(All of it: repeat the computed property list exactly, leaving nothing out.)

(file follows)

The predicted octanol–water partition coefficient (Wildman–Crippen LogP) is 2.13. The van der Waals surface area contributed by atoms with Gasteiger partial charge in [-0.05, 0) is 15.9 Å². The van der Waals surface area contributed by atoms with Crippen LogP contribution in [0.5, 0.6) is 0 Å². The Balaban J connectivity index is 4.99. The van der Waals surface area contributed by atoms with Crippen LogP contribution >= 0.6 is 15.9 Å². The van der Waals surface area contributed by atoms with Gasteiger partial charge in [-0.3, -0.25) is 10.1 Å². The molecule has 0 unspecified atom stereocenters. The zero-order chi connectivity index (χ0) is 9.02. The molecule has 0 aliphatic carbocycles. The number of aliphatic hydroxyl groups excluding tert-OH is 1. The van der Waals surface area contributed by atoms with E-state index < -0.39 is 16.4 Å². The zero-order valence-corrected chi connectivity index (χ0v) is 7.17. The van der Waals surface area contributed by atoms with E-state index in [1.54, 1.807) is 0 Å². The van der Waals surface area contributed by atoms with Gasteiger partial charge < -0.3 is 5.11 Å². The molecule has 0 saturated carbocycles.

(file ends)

The predicted octanol–water partition coefficient (Wildman–Crippen LogP) is 2.13. The van der Waals surface area contributed by atoms with Gasteiger partial charge in [-0.05, 0) is 15.9 Å². The van der Waals surface area contributed by atoms with Crippen LogP contribution in [0.5, 0.6) is 0 Å². The Balaban J connectivity index is 4.99. The van der Waals surface area contributed by atoms with Crippen LogP contribution >= 0.6 is 15.9 Å². The van der Waals surface area contributed by atoms with Gasteiger partial charge in [-0.3, -0.25) is 10.1 Å². The molecule has 0 unspecified atom stereocenters. The zero-order chi connectivity index (χ0) is 9.02. The molecule has 0 aliphatic carbocycles. The number of aliphatic hydroxyl groups excluding tert-OH is 1. The van der Waals surface area contributed by atoms with E-state index < -0.39 is 16.4 Å². The zero-order valence-corrected chi connectivity index (χ0v) is 7.17. The van der Waals surface area contributed by atoms with E-state index in [1.54, 1.807) is 0 Å². The van der Waals surface area contributed by atoms with Gasteiger partial charge < -0.3 is 5.11 Å². The molecule has 0 saturated carbocycles.